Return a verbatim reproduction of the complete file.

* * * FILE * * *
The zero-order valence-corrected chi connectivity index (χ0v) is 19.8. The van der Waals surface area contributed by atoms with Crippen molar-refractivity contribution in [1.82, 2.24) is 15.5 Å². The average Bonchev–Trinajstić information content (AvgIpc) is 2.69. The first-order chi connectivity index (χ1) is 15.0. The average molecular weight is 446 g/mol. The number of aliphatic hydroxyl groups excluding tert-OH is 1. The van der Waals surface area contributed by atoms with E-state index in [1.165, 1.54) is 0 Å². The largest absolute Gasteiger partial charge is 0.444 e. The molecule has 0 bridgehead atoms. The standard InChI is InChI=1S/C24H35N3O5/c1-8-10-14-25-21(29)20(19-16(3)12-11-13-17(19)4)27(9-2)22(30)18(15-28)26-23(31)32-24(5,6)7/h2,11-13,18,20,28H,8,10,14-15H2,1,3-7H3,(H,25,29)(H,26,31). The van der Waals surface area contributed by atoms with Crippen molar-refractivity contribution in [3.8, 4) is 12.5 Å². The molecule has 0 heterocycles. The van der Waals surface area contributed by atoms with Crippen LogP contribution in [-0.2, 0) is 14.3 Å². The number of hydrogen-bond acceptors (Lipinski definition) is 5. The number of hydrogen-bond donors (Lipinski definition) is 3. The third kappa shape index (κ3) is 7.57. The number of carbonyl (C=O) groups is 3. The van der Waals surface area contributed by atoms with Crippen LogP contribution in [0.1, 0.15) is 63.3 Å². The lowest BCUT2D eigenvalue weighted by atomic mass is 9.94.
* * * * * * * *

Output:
The zero-order valence-corrected chi connectivity index (χ0v) is 19.8. The van der Waals surface area contributed by atoms with Crippen molar-refractivity contribution in [1.82, 2.24) is 15.5 Å². The average Bonchev–Trinajstić information content (AvgIpc) is 2.69. The first-order chi connectivity index (χ1) is 15.0. The average molecular weight is 446 g/mol. The number of aliphatic hydroxyl groups excluding tert-OH is 1. The van der Waals surface area contributed by atoms with E-state index in [1.165, 1.54) is 0 Å². The largest absolute Gasteiger partial charge is 0.444 e. The molecule has 0 bridgehead atoms. The standard InChI is InChI=1S/C24H35N3O5/c1-8-10-14-25-21(29)20(19-16(3)12-11-13-17(19)4)27(9-2)22(30)18(15-28)26-23(31)32-24(5,6)7/h2,11-13,18,20,28H,8,10,14-15H2,1,3-7H3,(H,25,29)(H,26,31). The van der Waals surface area contributed by atoms with Crippen molar-refractivity contribution in [3.8, 4) is 12.5 Å². The molecule has 0 heterocycles. The van der Waals surface area contributed by atoms with Crippen LogP contribution in [-0.2, 0) is 14.3 Å². The number of hydrogen-bond acceptors (Lipinski definition) is 5. The number of hydrogen-bond donors (Lipinski definition) is 3. The third kappa shape index (κ3) is 7.57. The number of carbonyl (C=O) groups is 3. The van der Waals surface area contributed by atoms with Crippen LogP contribution in [0.1, 0.15) is 63.3 Å². The lowest BCUT2D eigenvalue weighted by atomic mass is 9.94.